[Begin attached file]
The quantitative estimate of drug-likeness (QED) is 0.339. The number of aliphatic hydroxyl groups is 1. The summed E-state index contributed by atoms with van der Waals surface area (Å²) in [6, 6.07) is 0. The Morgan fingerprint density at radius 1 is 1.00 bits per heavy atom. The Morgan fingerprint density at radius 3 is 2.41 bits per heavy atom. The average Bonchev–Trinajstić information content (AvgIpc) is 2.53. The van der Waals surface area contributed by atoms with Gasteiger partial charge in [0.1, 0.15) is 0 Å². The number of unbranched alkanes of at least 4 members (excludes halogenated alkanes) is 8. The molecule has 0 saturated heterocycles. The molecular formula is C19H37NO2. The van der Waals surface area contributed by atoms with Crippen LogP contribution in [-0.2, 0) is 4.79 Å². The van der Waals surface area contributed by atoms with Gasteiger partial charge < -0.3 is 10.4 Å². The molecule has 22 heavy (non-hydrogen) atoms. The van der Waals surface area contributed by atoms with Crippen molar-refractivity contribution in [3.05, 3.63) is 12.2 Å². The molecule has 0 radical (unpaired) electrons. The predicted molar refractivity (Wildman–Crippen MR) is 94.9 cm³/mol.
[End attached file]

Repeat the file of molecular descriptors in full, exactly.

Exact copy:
The quantitative estimate of drug-likeness (QED) is 0.339. The number of aliphatic hydroxyl groups is 1. The summed E-state index contributed by atoms with van der Waals surface area (Å²) in [6, 6.07) is 0. The Morgan fingerprint density at radius 1 is 1.00 bits per heavy atom. The Morgan fingerprint density at radius 3 is 2.41 bits per heavy atom. The average Bonchev–Trinajstić information content (AvgIpc) is 2.53. The van der Waals surface area contributed by atoms with Gasteiger partial charge in [0.1, 0.15) is 0 Å². The number of unbranched alkanes of at least 4 members (excludes halogenated alkanes) is 8. The molecule has 0 saturated heterocycles. The molecular formula is C19H37NO2. The van der Waals surface area contributed by atoms with Crippen LogP contribution in [-0.2, 0) is 4.79 Å². The van der Waals surface area contributed by atoms with Gasteiger partial charge < -0.3 is 10.4 Å². The molecule has 22 heavy (non-hydrogen) atoms. The van der Waals surface area contributed by atoms with Crippen molar-refractivity contribution in [3.05, 3.63) is 12.2 Å². The molecule has 0 radical (unpaired) electrons. The predicted molar refractivity (Wildman–Crippen MR) is 94.9 cm³/mol.